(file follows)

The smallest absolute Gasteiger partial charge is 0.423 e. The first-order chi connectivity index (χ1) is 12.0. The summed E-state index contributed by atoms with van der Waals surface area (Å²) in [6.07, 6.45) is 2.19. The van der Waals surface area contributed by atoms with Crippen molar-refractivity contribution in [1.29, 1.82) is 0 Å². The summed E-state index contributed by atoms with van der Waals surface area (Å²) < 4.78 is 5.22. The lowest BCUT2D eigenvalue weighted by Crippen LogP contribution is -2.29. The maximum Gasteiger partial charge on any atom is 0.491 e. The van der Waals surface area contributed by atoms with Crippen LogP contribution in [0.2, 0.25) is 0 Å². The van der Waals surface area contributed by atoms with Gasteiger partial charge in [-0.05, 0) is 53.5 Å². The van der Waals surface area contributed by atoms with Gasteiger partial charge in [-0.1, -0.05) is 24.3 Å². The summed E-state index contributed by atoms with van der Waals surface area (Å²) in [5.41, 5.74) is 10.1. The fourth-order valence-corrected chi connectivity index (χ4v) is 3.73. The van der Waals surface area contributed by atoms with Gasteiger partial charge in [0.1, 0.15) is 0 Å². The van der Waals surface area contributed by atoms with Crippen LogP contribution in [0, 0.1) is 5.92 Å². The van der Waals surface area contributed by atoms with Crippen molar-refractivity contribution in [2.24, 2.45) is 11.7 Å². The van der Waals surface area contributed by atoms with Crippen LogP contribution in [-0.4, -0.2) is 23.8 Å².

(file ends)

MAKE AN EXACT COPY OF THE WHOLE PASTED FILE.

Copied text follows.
The smallest absolute Gasteiger partial charge is 0.423 e. The first-order chi connectivity index (χ1) is 12.0. The summed E-state index contributed by atoms with van der Waals surface area (Å²) in [6.07, 6.45) is 2.19. The van der Waals surface area contributed by atoms with Crippen molar-refractivity contribution in [1.29, 1.82) is 0 Å². The summed E-state index contributed by atoms with van der Waals surface area (Å²) < 4.78 is 5.22. The lowest BCUT2D eigenvalue weighted by Crippen LogP contribution is -2.29. The maximum Gasteiger partial charge on any atom is 0.491 e. The van der Waals surface area contributed by atoms with Crippen LogP contribution in [0.2, 0.25) is 0 Å². The van der Waals surface area contributed by atoms with Gasteiger partial charge in [-0.05, 0) is 53.5 Å². The van der Waals surface area contributed by atoms with Gasteiger partial charge in [-0.1, -0.05) is 24.3 Å². The summed E-state index contributed by atoms with van der Waals surface area (Å²) in [5.41, 5.74) is 10.1. The fourth-order valence-corrected chi connectivity index (χ4v) is 3.73. The van der Waals surface area contributed by atoms with Gasteiger partial charge in [0.1, 0.15) is 0 Å². The van der Waals surface area contributed by atoms with Crippen LogP contribution in [0, 0.1) is 5.92 Å². The van der Waals surface area contributed by atoms with Crippen molar-refractivity contribution in [2.24, 2.45) is 11.7 Å². The van der Waals surface area contributed by atoms with Crippen LogP contribution in [-0.4, -0.2) is 23.8 Å².